Find out about our latest news and opinions here.
CheckRisk’s Ross Pepperell features in an Insight piece produced by Euromoney.
The article argues that Basel III, Dodd-Frank and market pressures are forcing banks to bolster their tier 1 and loss-absorbing capital levels on their balance sheets, a process that is under way but far from complete. There are few palatable options on the capital-raising menu.
In the article Ross Pepperell, risk consultant, argues “Now looks a good time to try to raise capital; markets and sentiment are buoyant. It may prove a good idea to act now to avoid any potential crowding out next year when more European stress tests are carried out prior to the ECB taking control over supervision,” especially for the mid-size and smaller banks, which face the greatest problems making the necessary adjustments in the given time.
The full article can be found here
Nick Bullman was a guest speaker at the IO&C conference. The conference aimed to address operational and other inefficiencies impacting cross border investing throughout Asia Pacific region.
At the conference, Nick Bullman highlighted the importance of behavioural finance in helping to identify the likelihood of Black Swan events. Nick pinpointed the main characteristics of these events, and described the concept of risk clusters as a result of the work by CheckRisk and the Universities of Bath & Bristol, a concept which VaR does not capture.
Nick Bullman…”not yet at the end of 2008 risk cluster
Human beings can recognize and remember about 7,500 humanfaces–anamazing feat. But the pattern of recognition does not seem to translate to the notion of risk. Our recognition systems become incredibly unreliable.
Nick Bullman, founder and chair of the specialist investment risk research and consulting firm CheckRisk, told the conference that various behavioral factors affect the way we think about the past and, therefore, the future, such as over-confidence and extrapolation of recent conditions, or ‘recency bias’.
‘Black Swan’ events are impossible to predict by their nature, but, Bullman said, we can narrow down the points in time when they are more likely to occur – just not when they will occur.
The main characteristics of a Black Swan event are:
- A rare event that is extremely hard to predict beyond the realm of normal expectationsinhistory,science,finance and technology
- Very small probabilities of occurrence means traditional models are inadequate
- Psychological biases make us blind to uncertainty and unaware of risk
- Perception of risk and actual risk are usually different – Black Swan Events have a disproportionate impact Cygnets (young swans) are what we usually have to deal with.
Work by CheckRisk and the University of Bath, with which it is linked, and University of Bristol has shown that risk can develop in clusters, wheretherearemultipleeventswithin a group of risks, such as with the occasional behavior of equities. The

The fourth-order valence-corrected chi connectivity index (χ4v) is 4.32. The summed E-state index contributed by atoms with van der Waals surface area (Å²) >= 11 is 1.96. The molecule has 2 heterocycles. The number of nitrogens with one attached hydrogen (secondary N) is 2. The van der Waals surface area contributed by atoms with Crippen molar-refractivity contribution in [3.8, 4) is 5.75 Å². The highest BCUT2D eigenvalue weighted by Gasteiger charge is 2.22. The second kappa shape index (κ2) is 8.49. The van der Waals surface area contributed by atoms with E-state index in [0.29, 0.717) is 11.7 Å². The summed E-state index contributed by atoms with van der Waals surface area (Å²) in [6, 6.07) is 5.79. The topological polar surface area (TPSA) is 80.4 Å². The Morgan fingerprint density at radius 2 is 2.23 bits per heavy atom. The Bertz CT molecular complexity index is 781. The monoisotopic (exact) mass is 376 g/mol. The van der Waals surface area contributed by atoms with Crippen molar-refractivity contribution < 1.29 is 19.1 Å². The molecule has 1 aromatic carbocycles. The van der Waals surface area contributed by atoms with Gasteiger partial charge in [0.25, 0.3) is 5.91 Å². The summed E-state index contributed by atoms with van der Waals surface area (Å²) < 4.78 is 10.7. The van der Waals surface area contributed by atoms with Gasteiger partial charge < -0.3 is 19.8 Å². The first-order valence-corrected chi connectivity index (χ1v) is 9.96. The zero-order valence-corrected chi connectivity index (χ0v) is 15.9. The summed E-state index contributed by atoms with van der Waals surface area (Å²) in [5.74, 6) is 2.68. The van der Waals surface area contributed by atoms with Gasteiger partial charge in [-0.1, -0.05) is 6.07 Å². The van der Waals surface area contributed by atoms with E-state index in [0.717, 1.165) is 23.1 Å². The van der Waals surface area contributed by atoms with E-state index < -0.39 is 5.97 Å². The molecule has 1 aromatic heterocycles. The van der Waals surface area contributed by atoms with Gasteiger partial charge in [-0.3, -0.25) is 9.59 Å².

clusters can infect other clusters by spreading around the system. They can also‘bridge’orjumpacrossthesystem to other clusters. This can occur when there are universal correlations of volatility and may mean rapid spread across the system.
Alarmingly, Bullman said that we haven’t arrived, yet, at the end of the 2008 risk cluster because Quantitative Easing i(QE) s being extended – “So, we should be extending risk budgets”.
Japan presented a high risk in the event of its recent stimulus package failing to lift inflation. This will be very serious for financial markets, Bullman said.
CheckRisk analysis since 2011 has consistently thrown up Asia as the best risk-adjusted region in the world, especially China. Counter-intuitively, the Japanese QE has also lifted that country’s risk-adjusted outlook.
“But you shouldn’t generalize across theregion,”Bullmansaid,“becausesome markets are quite pricey.”
Article extracted from the Special Conference Edition of Investment Operations & Custody Conference – World’s Best Practice
Click here if you you would like to hear the interview and go to Part 1, minute 16:30 to 22:00.
To hear the interview click Newstalk Breakfast and go to Part 1, minute 14:00 – 19:00.
Companies are being forced to choose between investing in growth or honouring their commitment to their pension plans with increased allocations, to bridge a growing asset-liability mismatch.
Regulation is not helping. “Solvency II will increase pressure to reduce funding risk in our view at the wrong time,” says Ross Pepperell, risk consultant at CheckRisk, a provider of risk consulting services. “It will increase pressure on employers’ contributions and mandate greater exposure to bonds to de-risk portfolios at a time when the risk within that asset class has increased significantly.”
Pepperell adds: “With inflation likely to persist over the medium term, and debt write-offs a possibility, pensions might consider increasing allocations to inflation-protected assets such as equities, property, infrastructure and resources.
“An investor is being forced to ask the question of how much interest rate risk they are willing to bear by holding a bond, versus whether they will take the risk on the capital of equities. On a 10-year view, you are being paid to take the risk of the equity versus the bond. This is the point of quantitative easing, to force risk-taking by penalizing the price of cash.”
To read full article at Euromoney click here